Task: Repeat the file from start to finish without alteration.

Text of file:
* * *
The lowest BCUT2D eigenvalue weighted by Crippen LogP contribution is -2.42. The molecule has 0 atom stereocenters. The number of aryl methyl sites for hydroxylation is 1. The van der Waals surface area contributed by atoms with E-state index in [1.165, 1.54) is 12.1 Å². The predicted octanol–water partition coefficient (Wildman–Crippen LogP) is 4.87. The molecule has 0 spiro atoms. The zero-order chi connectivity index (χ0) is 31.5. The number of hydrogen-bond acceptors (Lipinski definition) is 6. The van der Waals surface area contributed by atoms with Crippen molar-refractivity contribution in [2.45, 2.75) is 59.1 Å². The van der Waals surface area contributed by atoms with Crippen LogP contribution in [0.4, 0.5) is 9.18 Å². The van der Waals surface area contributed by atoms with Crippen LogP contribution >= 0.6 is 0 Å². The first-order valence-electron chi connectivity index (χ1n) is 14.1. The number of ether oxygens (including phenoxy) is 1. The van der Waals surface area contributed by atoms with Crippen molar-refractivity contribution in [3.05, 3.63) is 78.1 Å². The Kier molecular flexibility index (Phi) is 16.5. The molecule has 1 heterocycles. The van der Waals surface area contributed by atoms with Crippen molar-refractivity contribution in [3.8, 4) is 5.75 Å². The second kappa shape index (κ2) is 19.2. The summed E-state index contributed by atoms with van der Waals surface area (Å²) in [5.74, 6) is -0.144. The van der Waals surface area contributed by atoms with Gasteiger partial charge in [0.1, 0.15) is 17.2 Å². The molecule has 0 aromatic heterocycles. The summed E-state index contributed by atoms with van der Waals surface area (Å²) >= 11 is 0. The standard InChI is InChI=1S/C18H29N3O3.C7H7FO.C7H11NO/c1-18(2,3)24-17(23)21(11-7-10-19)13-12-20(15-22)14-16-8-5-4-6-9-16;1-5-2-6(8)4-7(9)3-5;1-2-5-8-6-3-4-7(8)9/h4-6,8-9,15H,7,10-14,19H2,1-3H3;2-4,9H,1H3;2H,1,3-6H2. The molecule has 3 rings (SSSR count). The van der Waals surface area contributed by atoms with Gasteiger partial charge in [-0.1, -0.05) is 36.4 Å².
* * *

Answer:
The lowest BCUT2D eigenvalue weighted by Crippen LogP contribution is -2.42. The molecule has 0 atom stereocenters. The number of aryl methyl sites for hydroxylation is 1. The van der Waals surface area contributed by atoms with E-state index in [1.165, 1.54) is 12.1 Å². The predicted octanol–water partition coefficient (Wildman–Crippen LogP) is 4.87. The molecule has 0 spiro atoms. The zero-order chi connectivity index (χ0) is 31.5. The number of hydrogen-bond acceptors (Lipinski definition) is 6. The van der Waals surface area contributed by atoms with Crippen molar-refractivity contribution in [2.45, 2.75) is 59.1 Å². The van der Waals surface area contributed by atoms with Crippen LogP contribution in [0.4, 0.5) is 9.18 Å². The van der Waals surface area contributed by atoms with Crippen LogP contribution >= 0.6 is 0 Å². The first-order valence-electron chi connectivity index (χ1n) is 14.1. The number of ether oxygens (including phenoxy) is 1. The van der Waals surface area contributed by atoms with Crippen molar-refractivity contribution in [3.05, 3.63) is 78.1 Å². The Kier molecular flexibility index (Phi) is 16.5. The molecule has 1 heterocycles. The van der Waals surface area contributed by atoms with Crippen molar-refractivity contribution in [3.8, 4) is 5.75 Å². The second kappa shape index (κ2) is 19.2. The summed E-state index contributed by atoms with van der Waals surface area (Å²) in [5.74, 6) is -0.144. The van der Waals surface area contributed by atoms with Gasteiger partial charge in [0.1, 0.15) is 17.2 Å². The molecule has 0 aromatic heterocycles. The summed E-state index contributed by atoms with van der Waals surface area (Å²) >= 11 is 0. The standard InChI is InChI=1S/C18H29N3O3.C7H7FO.C7H11NO/c1-18(2,3)24-17(23)21(11-7-10-19)13-12-20(15-22)14-16-8-5-4-6-9-16;1-5-2-6(8)4-7(9)3-5;1-2-5-8-6-3-4-7(8)9/h4-6,8-9,15H,7,10-14,19H2,1-3H3;2-4,9H,1H3;2H,1,3-6H2. The molecule has 3 rings (SSSR count). The van der Waals surface area contributed by atoms with Gasteiger partial charge in [-0.1, -0.05) is 36.4 Å².